A popular whitewater rafting and canoeing river, the Adams is very dangerous. Wear life-jackets at all times and exercise extreme caution as there are numerous log-jams and sweepers that are not always visible in advance. Navigation below the bridge is not recommended. Inner tubes and air mattresses are not recommended for travel on the Adams River. Several people have been killed while using these devices.
Poison ivy grows along dry, exposed sloped in this area: do not touch! The plant can be identified by glossy green leaves in groups of 3, with white berries close to the stem. The leaves turn scarlet in autumn and then fall off. Poison ivy is harmful at all times of the year.
Shuswap Adams Parks Ltd.
Telephone: (250) 955-0861
Roderick Haig-Brown Provincial Park
- Sept. 19, 2014:
The main parking area and plaza day-use will re-open Saturday, September 20th, 2014, with periodic closures due to final viewing platform construction. Please respect and obey all temporary closure signs, and keep out of active construction zones.
- Sept 5, 2014
Day-use parking is now open for public access. Roderick Haig-Brown Provincial Park is still undergoing construction, access to trails is limited. Please obey all signs as posted.
- Aug 22, 2014
Park facility improvements are on schedule and will be completed by October 2014.
- Special Event - Area Closures, October 3rd to October 26th
For visitor safety, the Raft Pullout parking area will be closed to vehicle use during the Salute to the Sockeye Festival. The Wade Road hiking trails will remain open for public use. Due to environmental and public safety concerns, roadside vehicle parking is not permitted in the park during the festival.
- July 29, 2014
Due to shallow swift flowing cold water and hidden undersurface hazards, swimming, diving and cliff jumping is highly discouraged on the Adams River or near the Adams River Gorge.
- July 28, 2014 - Area Closures
In response to park and visitor needs and in preparation for the 2014 Salute to the Sockeye Festival, BC Parks is undertaking facility improvements. The day-use area, large parking lot and all lower hiking trails below the Squilax-Anglemont Road bridge are closed until further notice to maintain public safety. Please remain out of these designated closure areas and maintain a safe distance from all heavy equipment and active work sites.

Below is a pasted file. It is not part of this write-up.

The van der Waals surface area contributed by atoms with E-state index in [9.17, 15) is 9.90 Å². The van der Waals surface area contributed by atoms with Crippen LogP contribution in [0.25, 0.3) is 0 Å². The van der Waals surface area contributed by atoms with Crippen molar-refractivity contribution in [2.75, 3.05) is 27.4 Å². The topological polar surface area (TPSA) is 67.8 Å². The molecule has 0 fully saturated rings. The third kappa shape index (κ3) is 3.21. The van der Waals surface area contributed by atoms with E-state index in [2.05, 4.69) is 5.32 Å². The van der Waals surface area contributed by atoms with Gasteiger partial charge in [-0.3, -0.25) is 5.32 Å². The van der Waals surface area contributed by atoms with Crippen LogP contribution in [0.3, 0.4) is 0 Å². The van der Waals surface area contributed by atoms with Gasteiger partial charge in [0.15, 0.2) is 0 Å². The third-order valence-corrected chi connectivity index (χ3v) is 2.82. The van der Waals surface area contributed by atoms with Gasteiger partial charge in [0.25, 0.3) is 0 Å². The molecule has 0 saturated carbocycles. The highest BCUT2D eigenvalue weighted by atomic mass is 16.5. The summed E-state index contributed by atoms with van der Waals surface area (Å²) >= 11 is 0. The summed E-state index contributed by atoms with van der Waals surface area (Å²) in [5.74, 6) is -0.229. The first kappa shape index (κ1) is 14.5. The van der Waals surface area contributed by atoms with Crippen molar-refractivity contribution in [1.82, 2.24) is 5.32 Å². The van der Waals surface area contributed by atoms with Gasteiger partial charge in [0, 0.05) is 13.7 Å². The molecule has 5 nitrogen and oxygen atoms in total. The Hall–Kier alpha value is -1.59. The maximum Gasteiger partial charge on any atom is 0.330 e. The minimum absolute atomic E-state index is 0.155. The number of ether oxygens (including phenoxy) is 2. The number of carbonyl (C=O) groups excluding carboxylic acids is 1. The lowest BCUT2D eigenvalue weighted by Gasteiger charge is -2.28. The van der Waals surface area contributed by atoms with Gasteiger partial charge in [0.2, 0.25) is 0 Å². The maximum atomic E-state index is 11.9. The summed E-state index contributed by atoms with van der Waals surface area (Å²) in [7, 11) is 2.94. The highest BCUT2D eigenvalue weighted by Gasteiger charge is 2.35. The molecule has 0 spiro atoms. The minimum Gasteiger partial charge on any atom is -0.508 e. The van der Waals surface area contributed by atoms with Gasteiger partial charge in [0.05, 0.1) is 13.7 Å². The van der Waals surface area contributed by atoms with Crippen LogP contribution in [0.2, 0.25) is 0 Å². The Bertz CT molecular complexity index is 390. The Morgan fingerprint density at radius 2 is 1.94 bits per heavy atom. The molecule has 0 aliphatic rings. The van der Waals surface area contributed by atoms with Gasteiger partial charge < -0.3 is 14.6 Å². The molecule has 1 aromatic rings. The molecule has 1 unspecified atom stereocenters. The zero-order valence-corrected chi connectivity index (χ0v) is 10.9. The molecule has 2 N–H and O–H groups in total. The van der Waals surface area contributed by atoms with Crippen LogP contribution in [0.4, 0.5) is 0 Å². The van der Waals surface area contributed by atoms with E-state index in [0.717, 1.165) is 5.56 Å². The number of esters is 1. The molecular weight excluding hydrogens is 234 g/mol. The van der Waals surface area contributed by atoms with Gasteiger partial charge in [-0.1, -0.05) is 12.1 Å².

- June 26, 2013 - Upper Flume Trail Closed
Due to deteriorated bridge conditions and the risk to public safety, the Upper Flume Trail is closed. These trails are accessed via Holding Road to Adams Lake just north of the Loakin-Bear Creek Road. Trail is expected to reopen in the summer of 2015.
About This Park
Every fourth year is a “dominant” salmon run, with millions of fish to be seen (2014 and 2018 will be dominant runs). The Adams River Salmon Society coordinate the celebration known as the “Salute to the Sockeye” during the dominant years. The following years are “sub-dominant” runs of sockeye: 2015, 2019. These years often have substantial returns of sockeye and offer excellent viewing opportunities. During the last three weeks of October in years where there isn’t a “dominant” or “sub-dominant” return, a small number of salmon begin their spawning cycle. The best place to view spawning salmon will be on the new viewing platform approximatley 300m west of the the parking lot.
Note that this park does not offer any camping facilities. The 26 km trail system is used for for hiking and mountain biking in summer and cross country skiing and snowshoeing in winter.
Huihill Creek was recently added to Roderick Haig-Brown Provincial Park as a result of recommendations made in the Kamloops Land and Resources Management Plan and is now officially a portion of Roderick Haig-Brown Park.